Topics covered in the report include: eligibility, participation and enrollment, participation incentives, contribution amounts and collection, education, investment of account assets, fees.

In the area of investments, CRS notes the concern that a government-managed fund may be subject to political interference and presents the centralized investment board as a way to insulate investments from politics while retaining economies of scale. The report cites two centralized investment boards currently in the federal government: the Federal Retirement Thrift Investment Board (FRTIB) which manages the Thrift Savings Program (TSP), and the National Railroad Retirement Investment Trust (NRRIT) which manages the Railroad Retirement program.

The Structure of Social Security Individual Account Contributions and Investments: Choices and Implications, CRS Report RL33398
(pdf, 208KB, 46p., from Open CRS)


Benefit-cost analysis of health-related regulatory interventions

The National Academies Press (NAP) released this month recommendations on measuring "health-related quality of life impacts for diverse public health, safety, and environmental regulations." Authors are Wilhelmine Miller, Lisa A. Robinson, and Robert S. Lawrence, Editors, Committee to Evaluate Measures of Health Benefits for Environmental, Health, and Safety Regulation. The 382 page report should be valuable for public decision makers, regulatory analysts, scholars, and students supporting the work of regulatory programs.
Estimating the magnitude of the expected health and longevity benefits and reductions in mortality, morbidity, and injury risks helps policy makers decide whether particular interventions merit the expected costs associated with achieving these benefits and inform their choices among alternative strategies.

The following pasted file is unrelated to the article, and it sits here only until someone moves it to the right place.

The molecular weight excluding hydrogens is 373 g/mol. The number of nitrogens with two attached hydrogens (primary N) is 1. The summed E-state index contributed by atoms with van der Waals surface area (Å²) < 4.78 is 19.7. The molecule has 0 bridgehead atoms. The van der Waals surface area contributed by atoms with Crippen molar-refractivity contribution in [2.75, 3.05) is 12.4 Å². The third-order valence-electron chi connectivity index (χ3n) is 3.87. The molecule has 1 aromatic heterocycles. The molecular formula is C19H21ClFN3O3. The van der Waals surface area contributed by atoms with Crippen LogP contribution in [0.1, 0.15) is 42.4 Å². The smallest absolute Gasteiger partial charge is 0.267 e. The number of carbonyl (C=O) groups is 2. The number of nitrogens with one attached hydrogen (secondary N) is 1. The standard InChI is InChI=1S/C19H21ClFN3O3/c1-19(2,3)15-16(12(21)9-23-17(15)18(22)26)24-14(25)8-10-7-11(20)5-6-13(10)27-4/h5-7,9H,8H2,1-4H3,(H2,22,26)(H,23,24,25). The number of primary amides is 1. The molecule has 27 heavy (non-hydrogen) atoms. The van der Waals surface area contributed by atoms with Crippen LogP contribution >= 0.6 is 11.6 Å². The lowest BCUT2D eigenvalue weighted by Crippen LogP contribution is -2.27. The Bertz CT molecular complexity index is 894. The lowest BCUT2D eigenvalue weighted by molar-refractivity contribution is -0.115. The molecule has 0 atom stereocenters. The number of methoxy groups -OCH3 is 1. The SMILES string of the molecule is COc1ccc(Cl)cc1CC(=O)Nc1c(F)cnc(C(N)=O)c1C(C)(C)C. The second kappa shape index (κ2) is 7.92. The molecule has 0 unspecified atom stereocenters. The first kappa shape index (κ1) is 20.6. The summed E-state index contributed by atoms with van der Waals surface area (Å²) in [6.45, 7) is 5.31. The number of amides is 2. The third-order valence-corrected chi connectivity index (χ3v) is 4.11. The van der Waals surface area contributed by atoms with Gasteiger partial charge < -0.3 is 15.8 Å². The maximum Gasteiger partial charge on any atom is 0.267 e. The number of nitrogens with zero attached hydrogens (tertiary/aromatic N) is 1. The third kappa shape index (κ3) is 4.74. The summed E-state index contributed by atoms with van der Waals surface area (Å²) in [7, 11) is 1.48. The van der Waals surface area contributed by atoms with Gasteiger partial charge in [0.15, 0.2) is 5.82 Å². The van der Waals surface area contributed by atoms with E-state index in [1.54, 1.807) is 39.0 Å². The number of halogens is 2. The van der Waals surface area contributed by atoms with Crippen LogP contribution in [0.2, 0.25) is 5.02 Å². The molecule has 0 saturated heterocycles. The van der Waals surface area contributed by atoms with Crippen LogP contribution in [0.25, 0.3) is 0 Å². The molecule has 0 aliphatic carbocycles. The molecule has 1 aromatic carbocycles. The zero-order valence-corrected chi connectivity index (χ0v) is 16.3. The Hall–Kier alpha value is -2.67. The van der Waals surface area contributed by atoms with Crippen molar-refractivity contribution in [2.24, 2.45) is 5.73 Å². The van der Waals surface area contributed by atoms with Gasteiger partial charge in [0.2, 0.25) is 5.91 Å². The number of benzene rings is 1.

Valuing Health for Regulatory Cost-Effectiveness Analysis
(available as an Open Book from NAP)

Summary (available as pdf, 344KB)



UI - overpayments; reemployment

The Government Accountability Office (GAO) yesterday released testimony relating to two aspects of unemployment insurance (UI): (1) efforts by the Department of Labor (Labor) to prevent overpayments, and (2) federal and state efforts to get UI claimants back to work. According to the testimony, in FY2004 UI paid $41 billion in benefits to 9 million claimants, and Labor estimated that $3.4 billion was overpaid in calendar year 2004.

UI is a federal-state partnership. GAO reported that one new step Labor has taken to help states detect and prevent overpayments is a pilot program using the National Directory of New Hires (NDNH). NDNH is a database of the Office of Child Support Enforcement (CSE) in the Dept. of Health and Human Services (DHHS) containing information on newly hired employees, quarterly wage reports, and UI claims nationwide.

For reemployment assistance, GAO noted two major changes to UI since its enactment as part of the Social Security Act (SSA) in 1935. In 1993 Congress required states to establish a Worker Profiling and Reemployment Services (WPRS) system to identify claimants needing reemployment services early in their claim. Then the Workforce Investment Act of 1998, PL 105-220 (pdf), in §121, established the one-stop system, requiring states and localities to combine 17 federally-funded employment and training services into one system.